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Affection between two peoples



The President of the Republic, Hery Rajaonarimampianina, receives the Director of the Peace Corps, Carrie Hessler-Radelet


The President and the Peace Corps delegation
The President and the Peace Corps delegation
This morning the President of the Republic, Hery Rajaonarimampianina, received the Director of the Peace Corps, Carrie Hessler-Radelet, accompanied by the U.S. Ambassador, Robert T. Yamate and by several members of the Peace Corps in Madagascar.

The Peace Corps is an independent agency of the United States government, created on 1st March 1961 by John Fitzgerald Kennedy, with the mission to promote world peace and friendship, particularly among developing countries.
The two leading figures discussed Peace Corps activities worldwide, in general and specifically in Madagascar. Therefore, two big areas of development were discussed, namely education and health. But other areas were covered too, such as the environment and agriculture. Currently, 122 volunteers are on the ground in Madagascar, but soon there will be 177. “The results are satisfying,” declared Carrie Hessler-Radelet, thanks to the positive response from beneficiary populations who appreciate the lessons they are learning from volunteers.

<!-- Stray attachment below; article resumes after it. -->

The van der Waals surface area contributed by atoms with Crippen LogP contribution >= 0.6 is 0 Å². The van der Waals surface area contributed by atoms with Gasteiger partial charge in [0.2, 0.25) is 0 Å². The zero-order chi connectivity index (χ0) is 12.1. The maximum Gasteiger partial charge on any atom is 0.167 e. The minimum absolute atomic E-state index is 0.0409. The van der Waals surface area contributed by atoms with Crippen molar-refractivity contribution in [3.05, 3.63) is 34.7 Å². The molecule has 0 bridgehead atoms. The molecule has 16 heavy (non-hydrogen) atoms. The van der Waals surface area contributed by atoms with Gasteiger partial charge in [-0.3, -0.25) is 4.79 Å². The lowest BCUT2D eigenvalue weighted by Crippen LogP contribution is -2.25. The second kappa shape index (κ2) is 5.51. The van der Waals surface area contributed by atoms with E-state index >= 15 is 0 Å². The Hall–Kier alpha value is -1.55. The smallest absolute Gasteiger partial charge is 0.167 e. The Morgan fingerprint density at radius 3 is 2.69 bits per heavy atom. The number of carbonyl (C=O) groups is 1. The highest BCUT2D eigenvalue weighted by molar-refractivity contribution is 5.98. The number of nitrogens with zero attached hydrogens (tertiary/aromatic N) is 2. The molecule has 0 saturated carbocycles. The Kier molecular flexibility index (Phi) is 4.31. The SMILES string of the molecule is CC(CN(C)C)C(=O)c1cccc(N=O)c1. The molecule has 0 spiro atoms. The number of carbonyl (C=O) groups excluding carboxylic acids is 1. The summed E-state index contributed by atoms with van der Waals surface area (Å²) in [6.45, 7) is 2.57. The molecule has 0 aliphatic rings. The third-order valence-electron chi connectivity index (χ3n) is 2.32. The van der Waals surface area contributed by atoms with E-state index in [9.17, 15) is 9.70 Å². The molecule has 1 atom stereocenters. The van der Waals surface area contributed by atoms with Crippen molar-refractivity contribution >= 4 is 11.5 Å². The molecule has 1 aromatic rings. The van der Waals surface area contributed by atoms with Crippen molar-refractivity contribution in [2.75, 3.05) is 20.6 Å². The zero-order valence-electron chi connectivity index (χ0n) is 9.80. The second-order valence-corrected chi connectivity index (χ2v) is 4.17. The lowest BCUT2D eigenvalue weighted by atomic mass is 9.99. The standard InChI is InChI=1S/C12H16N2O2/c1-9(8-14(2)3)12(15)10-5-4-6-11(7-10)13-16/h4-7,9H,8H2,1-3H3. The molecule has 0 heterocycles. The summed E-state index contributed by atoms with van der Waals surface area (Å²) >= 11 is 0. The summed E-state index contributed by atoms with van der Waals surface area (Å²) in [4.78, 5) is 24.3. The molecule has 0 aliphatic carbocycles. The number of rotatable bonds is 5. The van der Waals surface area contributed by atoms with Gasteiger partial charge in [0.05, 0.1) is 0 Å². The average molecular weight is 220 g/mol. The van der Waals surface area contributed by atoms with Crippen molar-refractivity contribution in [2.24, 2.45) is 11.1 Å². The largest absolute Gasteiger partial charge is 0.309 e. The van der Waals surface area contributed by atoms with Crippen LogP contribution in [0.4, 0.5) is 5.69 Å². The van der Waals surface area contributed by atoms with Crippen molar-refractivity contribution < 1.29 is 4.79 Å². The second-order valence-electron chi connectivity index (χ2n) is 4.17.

“It must be acknowledged that these volunteers leave their families for two years, but find that, often, they don’t feel like going home any more. Others do go home and work in other fields. That is, there is affection between the two peoples,” explained Carrie Hessler-Radelet. “Madagascar has since welcomed 850 volunteers who have become ‘Madagascan ambassadors’ to the world and who promote a love of Madagascar.”
CARRIE HESSLER-RADELET
She is the 19th Director of the Peace Corps. Between 2010 and 2014, she was Acting Director and Deputy Director of the agency.
The Hessler family have been in the Peace Corps for four generations. Hessler-Radelet started her career in international development as a Peace Corps volunteer in Western Samoa (1981-83). She was a secondary school teacher with her husband, Steve Radelet.
 
Hessler-Radelet has driven historic reforms to modernise and strengthen the Peace Corps so it can respond to 21st century challenges and opportunities. She has put emphasis on the health and safety of Peace Corps volunteers by implementing initiatives to dramatically improve support and reduce the risks for volunteers with the enforcement of the Kate Puzey Act, adopted in 2011.





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